Drobe talks to the organisers of Codecraft #3: Let's talk graphicsBy Chris Williams. Published: 31st Jan 23:27:36 | Permalink | Printable
Earlier this month, Drobe published an article on the launch of CodeCraft 3. Here David Schalig of Icebird explains the origin of the Codecraft and the what we can expect this year.
Earlier this month, coding group Icebird announced themselves as organisers of this year's Codecraft, a demo coding competition for RISC OS computers. It's still early days yet, you have until the 30th of April to get your entries in. There are several catagories, ranging from the useful to musical, although with a common theme that small is beautiful. Depending on the demo catagory, you must restrict yourself to a final file size of either 1024 or 4096 bytes. It's not much, considering this article already exceeds that file size, though you will be surprised by what some people can squeeze into that.
Drobe will follow the coding competition through to April and the results thereafter. To kick this off, we spoke to organiser David Schalig (aka mrh of Icebird), about what he will expect from this year's entrants as well as coder Michael Kübel, who incidentally wrote this year's customary invitation to Codecraft #3.
Codecraft #2, by the way, was organised by Pervect of coding group Topix.
"Codecraft 2 was a platform for beginners in some way. Pervect watched through the sourcecode of every single entry, gave advices and answered questions", recalls David. Codecraft 3 is intended for all round coders, the emphasis on music has been highlighted by the 4kb music catagory.
"Codecraft #1 was held by baah of ARM'sTech", continues David. "It was based on the 1k coding competition we organized in 1996 in the Coder's Revenge diskmagazine. This original competition in 96 had a very cool atmosphere, all participants were more or less famous people from the acorn "demo scene". But since then Codecraft developed into a competition open for everyone. The aspect of programming the thing became more important than the atmosphere of the compo's background.
"ArmOric and baah of ARM'sTech will produce some entries which can be expected to be very sophisticated. Also Topix, VOTI and Kulture are likely to produce something. Last but not least Icebird will enter some entries - probably 'out of competition' as we organize the thing."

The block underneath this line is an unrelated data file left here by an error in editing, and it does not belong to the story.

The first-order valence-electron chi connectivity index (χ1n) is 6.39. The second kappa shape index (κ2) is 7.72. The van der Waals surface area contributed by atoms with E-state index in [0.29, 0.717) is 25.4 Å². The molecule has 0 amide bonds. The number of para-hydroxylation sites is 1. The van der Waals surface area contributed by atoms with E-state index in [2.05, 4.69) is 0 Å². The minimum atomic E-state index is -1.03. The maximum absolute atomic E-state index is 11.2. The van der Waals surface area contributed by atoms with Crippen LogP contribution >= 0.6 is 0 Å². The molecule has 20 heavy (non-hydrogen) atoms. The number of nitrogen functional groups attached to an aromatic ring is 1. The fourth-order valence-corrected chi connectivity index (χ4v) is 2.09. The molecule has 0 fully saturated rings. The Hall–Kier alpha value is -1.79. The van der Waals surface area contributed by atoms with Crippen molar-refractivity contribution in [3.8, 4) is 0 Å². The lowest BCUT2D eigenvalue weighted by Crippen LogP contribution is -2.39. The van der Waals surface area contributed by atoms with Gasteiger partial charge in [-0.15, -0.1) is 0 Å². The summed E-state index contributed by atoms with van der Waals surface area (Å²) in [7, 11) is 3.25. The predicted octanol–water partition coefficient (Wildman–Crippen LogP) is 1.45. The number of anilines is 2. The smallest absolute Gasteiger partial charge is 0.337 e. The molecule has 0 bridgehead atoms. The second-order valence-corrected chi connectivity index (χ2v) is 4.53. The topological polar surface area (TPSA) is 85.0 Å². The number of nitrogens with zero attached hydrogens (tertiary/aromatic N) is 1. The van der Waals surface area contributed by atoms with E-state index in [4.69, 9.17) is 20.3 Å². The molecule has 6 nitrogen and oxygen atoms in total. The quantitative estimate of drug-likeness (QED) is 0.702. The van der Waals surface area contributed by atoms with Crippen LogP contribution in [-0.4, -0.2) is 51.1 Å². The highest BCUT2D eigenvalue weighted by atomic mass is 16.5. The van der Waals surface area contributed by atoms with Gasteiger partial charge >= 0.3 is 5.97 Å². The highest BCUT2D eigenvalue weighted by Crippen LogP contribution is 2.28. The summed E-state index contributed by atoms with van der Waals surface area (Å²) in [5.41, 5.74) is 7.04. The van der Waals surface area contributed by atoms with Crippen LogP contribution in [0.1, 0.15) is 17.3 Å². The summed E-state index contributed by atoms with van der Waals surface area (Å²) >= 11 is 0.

Icebird plans to hold another Yelling Jam Party, to coincide with the demo event. The first Yelling Jam was held in 1996 in Bremen, Germany and is a popular party for coders and demo designers. Icebird expect people mainly from the Atari, Amiga and the RISC OS scene, so it is open to just about everyone.
Michael Kübel has written this year's invitation to the competition. Demo invitations are usually short intros aimed at getting other coders interested and also marks the start of a competition. Michael is a keen ARM coder, various audio visualization programs/plug ins for Andre Timmermans Digital CD were written by him.
"I really like these kinds of competiton, because when you limit yourself (Acorn Risc PC, StrongARM as the 'speed' limit and 1 KByte for the size limit) you get much more creative", Michael explains.
The intro 'BiLiZo' was initially written to be a sound to vision effect, like many of his other programs. As the Codecraft launch loomed, Michael stepped in to provide his psychodelic invitation, a screenshot of which is given above.
According to Michael, BiLiZo works by..
- Set up 2 offscreen buffers
- Create 2 fullscreen text bitmaps with the antialiased font
- Calculate a nice colour palette
- Depending on the part of the demo (Text 1/Lines 1/Text 2/Lines 2) combine the text bitmap or the lines with the offscreen buffer
- Zoom a circular displaced fraction of this offscreen buffer to fullscreen with the use of a bilinear filter algortihm.
- Plot the offscreen buffer on the screen and switch the buffers to get the feedback effect
- Jump back to 4
"The whole thing started to get real when I got the knowledge of this bilinear filtering and how it's done from a nice internet site about coding (www.flipcode.com)...it's the same algorithm like they use in new 3D graphic cards to smooth textures. So I transformed and optimized it to ARM assembler and thought what to do with it and it finally got a zoomer, because 'normal' zooming could never look that smooth."
Codecraft #3 Minimal Coding Competition
Launch of Codecraft
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